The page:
On the morning of Saturday January 22, 2011 over 60 graduate and professional students gathered at Durham’s historic Golden Belt. The Graduate and Professional Student Council (GPSC) hosted its annual retreat at the Cotton Room. Some students even arrived by way of the new Bull City Connector, a fare-free bus line serving both the Duke and Durham communities.
The day began over coffee and biscuits and led into an introduction of GPSC, its executive board and progress made towards goals over the past fall semester. The opening remarks ended as GPSC President Daniel Griffin provided students with a brief overview of the University structure and budget across the many schools that are included in the graduate and professional student population.
Greg Hohn really broke the ice with the involved students by leading a collaboration and communication workshop that had all out of their seats performing for the group. Students were encouraged to find cues in others work and improvise their actions to different and at times goofy, situations. By the end all students had participated and were eager to translate what they learned to skills they could use as leaders across campus and into their lives beyond.
Once people felt comfortable with one another and new friends and connections had been made, the group broke out into discussion groups to tackle some of the biggest concerns of the student body, ranging from environmental sustainability at Duke to improved mental health services for students. Each group then had a representative report to the group to share its ideas. One group suggested adding an executive board position to GPSC that serves to consolidate and advertise available career development services to students. This position later went through several discussions in the General Assembly and has been created for next year’s executive board.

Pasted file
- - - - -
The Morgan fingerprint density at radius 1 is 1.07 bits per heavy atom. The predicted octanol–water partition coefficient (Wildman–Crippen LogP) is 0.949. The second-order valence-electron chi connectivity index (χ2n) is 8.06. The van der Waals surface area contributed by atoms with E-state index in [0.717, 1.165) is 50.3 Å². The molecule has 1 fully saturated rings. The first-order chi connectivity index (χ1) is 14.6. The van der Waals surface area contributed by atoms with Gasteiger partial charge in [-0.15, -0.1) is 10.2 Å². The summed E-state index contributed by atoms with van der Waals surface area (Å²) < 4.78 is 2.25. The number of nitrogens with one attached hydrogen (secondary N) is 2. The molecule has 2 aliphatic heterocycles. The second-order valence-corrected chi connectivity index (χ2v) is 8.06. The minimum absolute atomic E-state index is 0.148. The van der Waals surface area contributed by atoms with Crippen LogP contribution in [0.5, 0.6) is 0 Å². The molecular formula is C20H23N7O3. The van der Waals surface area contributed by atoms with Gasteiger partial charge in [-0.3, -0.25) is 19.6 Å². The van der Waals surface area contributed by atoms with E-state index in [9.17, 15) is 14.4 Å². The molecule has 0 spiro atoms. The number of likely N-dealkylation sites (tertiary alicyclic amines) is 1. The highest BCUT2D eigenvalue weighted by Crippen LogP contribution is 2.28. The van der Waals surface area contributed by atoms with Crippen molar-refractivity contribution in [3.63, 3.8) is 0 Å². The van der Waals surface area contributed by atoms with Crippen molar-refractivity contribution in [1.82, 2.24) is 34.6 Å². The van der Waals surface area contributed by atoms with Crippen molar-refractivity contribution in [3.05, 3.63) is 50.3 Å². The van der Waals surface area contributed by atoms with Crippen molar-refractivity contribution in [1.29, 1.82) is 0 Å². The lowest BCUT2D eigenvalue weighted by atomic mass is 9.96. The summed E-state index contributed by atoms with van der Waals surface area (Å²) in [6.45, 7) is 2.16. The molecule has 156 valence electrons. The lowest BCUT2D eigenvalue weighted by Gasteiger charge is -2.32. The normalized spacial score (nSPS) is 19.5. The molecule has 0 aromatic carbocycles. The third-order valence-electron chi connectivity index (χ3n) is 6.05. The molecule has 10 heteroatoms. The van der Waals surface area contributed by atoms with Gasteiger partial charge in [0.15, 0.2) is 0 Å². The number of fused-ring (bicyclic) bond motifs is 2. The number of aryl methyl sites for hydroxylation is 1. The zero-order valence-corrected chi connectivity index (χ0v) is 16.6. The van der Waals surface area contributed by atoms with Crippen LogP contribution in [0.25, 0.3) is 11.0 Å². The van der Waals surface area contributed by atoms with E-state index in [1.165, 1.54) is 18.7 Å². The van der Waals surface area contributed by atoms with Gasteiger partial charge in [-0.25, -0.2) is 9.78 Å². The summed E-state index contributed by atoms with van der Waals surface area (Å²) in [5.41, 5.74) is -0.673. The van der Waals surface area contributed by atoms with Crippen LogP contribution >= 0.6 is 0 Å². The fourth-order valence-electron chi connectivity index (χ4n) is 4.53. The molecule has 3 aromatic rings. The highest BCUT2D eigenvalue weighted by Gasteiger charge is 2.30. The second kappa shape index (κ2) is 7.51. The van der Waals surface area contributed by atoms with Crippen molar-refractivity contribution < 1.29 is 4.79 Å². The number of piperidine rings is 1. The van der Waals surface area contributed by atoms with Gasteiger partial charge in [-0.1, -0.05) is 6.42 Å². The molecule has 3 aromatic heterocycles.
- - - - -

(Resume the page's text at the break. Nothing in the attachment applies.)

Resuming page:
The business portion of the day ended with the keynote address by Dr. Jacqueline Looney, Senior Associate Dean for Graduate Programs and Associate Vice Provost. Dr. Looney spoke of the history of GPSC and the struggles it had overcome. The story was inspiring, and reminded students of what they can accomplish when they put their minds to it. Her ‘Perspective on Leadership’ left a lasting impression, especially on those students most actively involved in leadership roles on campus.
The retreat was rounded out with a networking social event over drinks. New friends bonded and old friends relaxed together. Not a single negative comment about giving up an entire weekend day was made. Many students felt progress had been made in the discussions on our goals and that they had personally gained skills useful for their roles as campus leaders and professional communication from the day’s workshop.
Submitted by Felicia Hawthorne, a 4th-year Ph.D. student in Genetics & Genomics and vice-president of GPSC.